ORIGINAL PAPER
Characteristics of psychiatric inpatients diagnosed with mental and behavioral disorders caused by psychoactive substances (F11-19 block), with a focus on NPS and psychiatric co-morbidities
 
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1
University of Warmia and Mazury, Olsztyn, Poland (Faculty of Medicine, Department of Forensic Medicine)
2
University of Warmia and Mazury, Olsztyn, Poland (Faculty of Medicine, Department of Psychiatry)
3
Nicolaus Copernicus University, Toruń, Poland (Faculty of Chemistry, Chair of Environmental Chemistry and Bioanalytics)
CORRESPONDING AUTHOR
Piotr Engelgardt   

University of Warmia and Mazury, Faculty of Medicine, Department of Forensic Medicine, Warszawska 30, 10-082 Olsztyn, Poland
Online publication date: 2020-01-16
 
Int J Occup Med Environ Health 2020;33(2):125–136
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ABSTRACT
Objectives: This study analyzed the prevalence of new psychoactive substance (NPS) use in the analyzed group and compared demographic features and psychoactive substance profiles between the 2 subgroups (NPS users, non-NPS users). The secondary measure was used to determine the prevalence of psychiatric comorbidities in study group and to compare demographic features and psychoactive substance profiles between 2 subgroups (the F11–19 only diagnosed group and the F11–19 group with psychiatric comorbidities according to ICD-10). Material and Methods: A 12-month retrospective cross-sectional analysis of medical records compiled for adult psychiatric patients who had been admitted to the Regional Psychiatric Hospital in Olsztyn, Poland, in October 1, 2016 – September 30, 2017 was conducted. After analyzing the available medical records, 157 cases were included and analyzed. Data for the study were collected in a specially designed monitoring card from discharge reports, including data from psychiatric examinations, especially anamnesis. Results: The most commonly declared psychoactive substances were amphetamine (AMF) – 54% and cannabinoids – 46%. The prevalence of NPS use in the study group was 34%. Inpatients taking NPS, as compared with non-NPS users, were younger and more often admitted to hospital through the Emergency Department. It was also found that NPS users more often took AMF or cannabinoids, and less frequently benzodiazepines (BDZ) or opioids. However, the taking of AMF, cannabinoids and BDZ was also age-dependent. Conclusions: The prevalence of psychiatric comorbidities in the study group was 9%. Inpatients with psychiatric comorbidities were older and took BDZ significantly more often than AMF. In addition, NPS use affects different groups, including a specific group as the analyzed sample, which shows a similar NPS use profile as different groups described in the literature. Int J Occup Med Environ Health. 2020;33(2):125–36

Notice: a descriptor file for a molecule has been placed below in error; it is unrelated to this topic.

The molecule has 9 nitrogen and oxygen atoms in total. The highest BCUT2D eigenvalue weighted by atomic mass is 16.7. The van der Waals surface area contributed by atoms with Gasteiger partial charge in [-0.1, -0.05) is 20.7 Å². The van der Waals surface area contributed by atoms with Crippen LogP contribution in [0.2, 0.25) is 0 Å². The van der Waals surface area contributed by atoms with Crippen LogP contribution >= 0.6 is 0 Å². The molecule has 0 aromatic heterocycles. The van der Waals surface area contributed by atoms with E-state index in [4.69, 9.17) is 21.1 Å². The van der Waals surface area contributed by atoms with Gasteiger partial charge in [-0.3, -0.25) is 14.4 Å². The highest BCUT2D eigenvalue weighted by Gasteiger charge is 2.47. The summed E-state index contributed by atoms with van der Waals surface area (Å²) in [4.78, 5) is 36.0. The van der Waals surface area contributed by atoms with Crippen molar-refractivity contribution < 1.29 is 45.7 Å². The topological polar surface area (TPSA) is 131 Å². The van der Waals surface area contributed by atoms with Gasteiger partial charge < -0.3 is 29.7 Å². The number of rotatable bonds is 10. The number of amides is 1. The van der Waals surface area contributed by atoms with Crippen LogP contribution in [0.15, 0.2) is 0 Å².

eISSN:1896-494X
ISSN:1232-1087